Updated: Sep 6, 2020
What should happen to records at the end of the retention schedule? For records Management with Office 365, you have 3 out-of-the-box options: Automatic Deletion, Disposition Review, or Do Nothing. This can also be customized to meet other requirements, e.g. transfer to archive.
Triggering a disposition review at the end of the retention period is a configuration option that’s available only with a retention label and record label, not as a retention policy.
A disposition review can include content in Exchange mailboxes, SharePoint sites, OneDrive accounts, and Microsoft 365 groups. Content awaiting a disposition review in those locations is deleted only after a disposition reviewer chooses to permanently delete the content.
When a reviewer is notified by email that content is ready to review, they go to the Disposition tab from Records Management in the Microsoft 365 Compliance Center. The reviewers can see how many items for each retention label are awaiting disposition, and then select a retention label to see all content with that label. If the disposition review has to be done by the business, then the reviewer can use the label name or record location to identify the right business to do the review. The disposition reviewer can export information about the items in either view as a .csv file that they can then sort and manage using Excel for easier review.
Our global clients have found that the above functionality meets their requirements for disposition reviews, but we still strongly recommend that you DO NOT implement disposition reviews. This is not due to any limitations for doing records management with SharePoint Online, – we recommend the same whatever IT solution you use. Two reasons:
Time and resources – A manual review may make sense for Iron Mountain boxes, but not individual records. Ask yourself the following questions:
How long will a disposition review take per record? This is the time it takes for the Compliance Admin to open the Disposition tab in the Compliance Center, create and share a disposition review report to the relevant businesses, remind the business to do it if they don´t all respond, but also for the business to do the disposition review and report back, and for Compliance Admin to then take action based on the review by the business? Will this in total take 15 minutes, 30 minutes, or more than 1 hour per record?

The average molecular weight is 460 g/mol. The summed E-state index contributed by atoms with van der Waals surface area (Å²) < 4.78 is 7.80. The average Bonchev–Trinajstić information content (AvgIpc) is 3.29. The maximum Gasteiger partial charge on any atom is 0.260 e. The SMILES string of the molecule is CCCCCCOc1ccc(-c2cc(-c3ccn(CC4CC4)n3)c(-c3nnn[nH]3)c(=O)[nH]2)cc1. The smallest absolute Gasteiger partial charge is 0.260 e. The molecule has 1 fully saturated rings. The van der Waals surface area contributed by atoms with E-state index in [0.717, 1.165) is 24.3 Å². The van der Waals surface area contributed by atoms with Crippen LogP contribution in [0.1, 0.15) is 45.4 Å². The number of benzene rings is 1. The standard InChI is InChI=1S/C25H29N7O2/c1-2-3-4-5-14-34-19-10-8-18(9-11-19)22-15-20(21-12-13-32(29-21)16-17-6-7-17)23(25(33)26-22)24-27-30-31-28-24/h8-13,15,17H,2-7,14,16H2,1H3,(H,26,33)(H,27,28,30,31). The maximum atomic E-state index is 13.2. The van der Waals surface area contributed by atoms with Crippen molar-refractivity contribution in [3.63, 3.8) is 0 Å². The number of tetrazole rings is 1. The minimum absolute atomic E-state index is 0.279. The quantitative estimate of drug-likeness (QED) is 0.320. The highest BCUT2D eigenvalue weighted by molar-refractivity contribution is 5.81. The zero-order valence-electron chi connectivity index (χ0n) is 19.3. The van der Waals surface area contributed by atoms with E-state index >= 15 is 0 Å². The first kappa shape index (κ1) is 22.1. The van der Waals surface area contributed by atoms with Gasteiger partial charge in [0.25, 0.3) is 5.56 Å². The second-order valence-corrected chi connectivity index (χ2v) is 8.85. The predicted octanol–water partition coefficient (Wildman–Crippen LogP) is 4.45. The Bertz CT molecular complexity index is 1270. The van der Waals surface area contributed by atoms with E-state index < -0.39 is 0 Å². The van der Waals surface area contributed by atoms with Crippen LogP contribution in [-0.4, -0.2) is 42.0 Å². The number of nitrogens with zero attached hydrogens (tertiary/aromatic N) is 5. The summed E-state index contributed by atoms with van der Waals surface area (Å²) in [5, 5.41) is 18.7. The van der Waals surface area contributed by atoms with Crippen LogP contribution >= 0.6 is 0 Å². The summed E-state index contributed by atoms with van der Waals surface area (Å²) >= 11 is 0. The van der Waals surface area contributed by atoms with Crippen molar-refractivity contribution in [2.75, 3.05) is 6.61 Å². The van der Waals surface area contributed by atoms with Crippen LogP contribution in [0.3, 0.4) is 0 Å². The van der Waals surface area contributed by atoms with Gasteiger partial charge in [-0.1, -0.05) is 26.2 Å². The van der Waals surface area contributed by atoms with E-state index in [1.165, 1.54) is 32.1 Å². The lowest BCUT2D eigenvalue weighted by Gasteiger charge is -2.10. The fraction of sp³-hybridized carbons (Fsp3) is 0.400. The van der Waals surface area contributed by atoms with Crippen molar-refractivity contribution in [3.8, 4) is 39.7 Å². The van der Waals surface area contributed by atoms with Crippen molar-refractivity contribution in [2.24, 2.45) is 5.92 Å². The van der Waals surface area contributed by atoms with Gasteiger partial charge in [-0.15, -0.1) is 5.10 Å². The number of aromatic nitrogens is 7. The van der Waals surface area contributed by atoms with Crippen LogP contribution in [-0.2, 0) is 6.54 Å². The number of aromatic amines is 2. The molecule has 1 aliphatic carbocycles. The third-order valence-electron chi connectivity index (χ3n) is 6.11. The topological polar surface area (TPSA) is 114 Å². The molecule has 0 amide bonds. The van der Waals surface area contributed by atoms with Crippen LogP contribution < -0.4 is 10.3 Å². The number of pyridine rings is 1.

How many records will you have in 10 years requiring disposition reviews? We are experiencing a growing volume, variety, and velocity of information, and this will also impact the number of records that you have to manage. If you have 10 million records today, will this be 30 million records in 10 years?
What will this require of resources? If each disposition review takes 15 minutes, then this means 4 disposition reviews per hour, and 32 disposition reviews per day if one person was doing it all. If you have 1 million records, then this means 1 million / 32 disposition reviews per day = 31,250 days spent on disposition reviews… If you have10 million records, then this means 10 million / 32 = 312,500 days spent on disposition reviews…
Difficult decision making – How easy will it be for staff in 5, 10, or 30 years from now on to do an education disposition review? Our experience is that this often ends up as a lot of discussions if records may be deleted or not at the end of retention, but the result often being “lets extend the retention” since it is difficult to make a decision.
Our recommendation is therefore to modernize your records management for the digital age. Remove disposition review as an option. Records are either deleted automatically at the end of the retention, or stored permanently. If you want to learn more about modernizing your records management for the digital era, then check out this previous blog post.